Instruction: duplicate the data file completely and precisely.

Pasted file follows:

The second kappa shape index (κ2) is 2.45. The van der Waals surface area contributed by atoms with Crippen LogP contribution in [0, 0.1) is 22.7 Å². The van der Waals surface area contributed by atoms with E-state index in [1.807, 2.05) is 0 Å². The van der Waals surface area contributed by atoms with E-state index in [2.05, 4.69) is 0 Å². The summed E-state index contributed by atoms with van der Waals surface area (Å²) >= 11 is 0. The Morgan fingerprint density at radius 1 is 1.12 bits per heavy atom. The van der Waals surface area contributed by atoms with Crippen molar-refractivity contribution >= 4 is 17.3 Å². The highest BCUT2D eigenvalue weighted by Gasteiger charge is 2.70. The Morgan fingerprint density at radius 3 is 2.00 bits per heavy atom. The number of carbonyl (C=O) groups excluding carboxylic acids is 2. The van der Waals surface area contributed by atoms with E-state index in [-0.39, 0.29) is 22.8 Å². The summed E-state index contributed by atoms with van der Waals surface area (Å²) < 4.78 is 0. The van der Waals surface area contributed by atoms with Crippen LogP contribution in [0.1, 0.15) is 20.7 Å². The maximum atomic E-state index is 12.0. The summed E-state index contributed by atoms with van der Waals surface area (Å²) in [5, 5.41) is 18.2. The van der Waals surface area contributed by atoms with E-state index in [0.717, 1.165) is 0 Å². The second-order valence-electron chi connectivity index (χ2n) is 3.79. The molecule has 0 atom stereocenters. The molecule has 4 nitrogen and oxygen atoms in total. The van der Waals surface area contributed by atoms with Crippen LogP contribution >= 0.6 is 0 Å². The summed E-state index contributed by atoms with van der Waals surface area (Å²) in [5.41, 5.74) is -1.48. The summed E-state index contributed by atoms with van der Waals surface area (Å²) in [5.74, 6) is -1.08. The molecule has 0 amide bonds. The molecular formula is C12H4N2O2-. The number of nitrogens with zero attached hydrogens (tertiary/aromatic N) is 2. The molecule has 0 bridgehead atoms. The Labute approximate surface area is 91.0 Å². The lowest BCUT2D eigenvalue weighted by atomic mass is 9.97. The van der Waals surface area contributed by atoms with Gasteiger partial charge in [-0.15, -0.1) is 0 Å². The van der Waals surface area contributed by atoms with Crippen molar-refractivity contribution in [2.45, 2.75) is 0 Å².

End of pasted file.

The second kappa shape index (κ2) is 2.45. The van der Waals surface area contributed by atoms with Crippen LogP contribution in [0, 0.1) is 22.7 Å². The van der Waals surface area contributed by atoms with E-state index in [1.807, 2.05) is 0 Å². The van der Waals surface area contributed by atoms with E-state index in [2.05, 4.69) is 0 Å². The summed E-state index contributed by atoms with van der Waals surface area (Å²) >= 11 is 0. The Morgan fingerprint density at radius 1 is 1.12 bits per heavy atom. The van der Waals surface area contributed by atoms with Crippen molar-refractivity contribution >= 4 is 17.3 Å². The highest BCUT2D eigenvalue weighted by Gasteiger charge is 2.70. The Morgan fingerprint density at radius 3 is 2.00 bits per heavy atom. The number of carbonyl (C=O) groups excluding carboxylic acids is 2. The van der Waals surface area contributed by atoms with E-state index in [-0.39, 0.29) is 22.8 Å². The summed E-state index contributed by atoms with van der Waals surface area (Å²) < 4.78 is 0. The van der Waals surface area contributed by atoms with Crippen LogP contribution in [0.1, 0.15) is 20.7 Å². The maximum atomic E-state index is 12.0. The summed E-state index contributed by atoms with van der Waals surface area (Å²) in [5, 5.41) is 18.2. The van der Waals surface area contributed by atoms with E-state index in [0.717, 1.165) is 0 Å². The second-order valence-electron chi connectivity index (χ2n) is 3.79. The molecule has 0 atom stereocenters. The molecule has 4 nitrogen and oxygen atoms in total. The van der Waals surface area contributed by atoms with Crippen LogP contribution >= 0.6 is 0 Å². The summed E-state index contributed by atoms with van der Waals surface area (Å²) in [5.41, 5.74) is -1.48. The summed E-state index contributed by atoms with van der Waals surface area (Å²) in [5.74, 6) is -1.08. The molecule has 0 amide bonds. The molecular formula is C12H4N2O2-. The number of nitrogens with zero attached hydrogens (tertiary/aromatic N) is 2. The molecule has 0 bridgehead atoms. The Labute approximate surface area is 91.0 Å². The lowest BCUT2D eigenvalue weighted by atomic mass is 9.97. The van der Waals surface area contributed by atoms with Gasteiger partial charge in [-0.15, -0.1) is 0 Å². The van der Waals surface area contributed by atoms with Crippen molar-refractivity contribution in [2.45, 2.75) is 0 Å².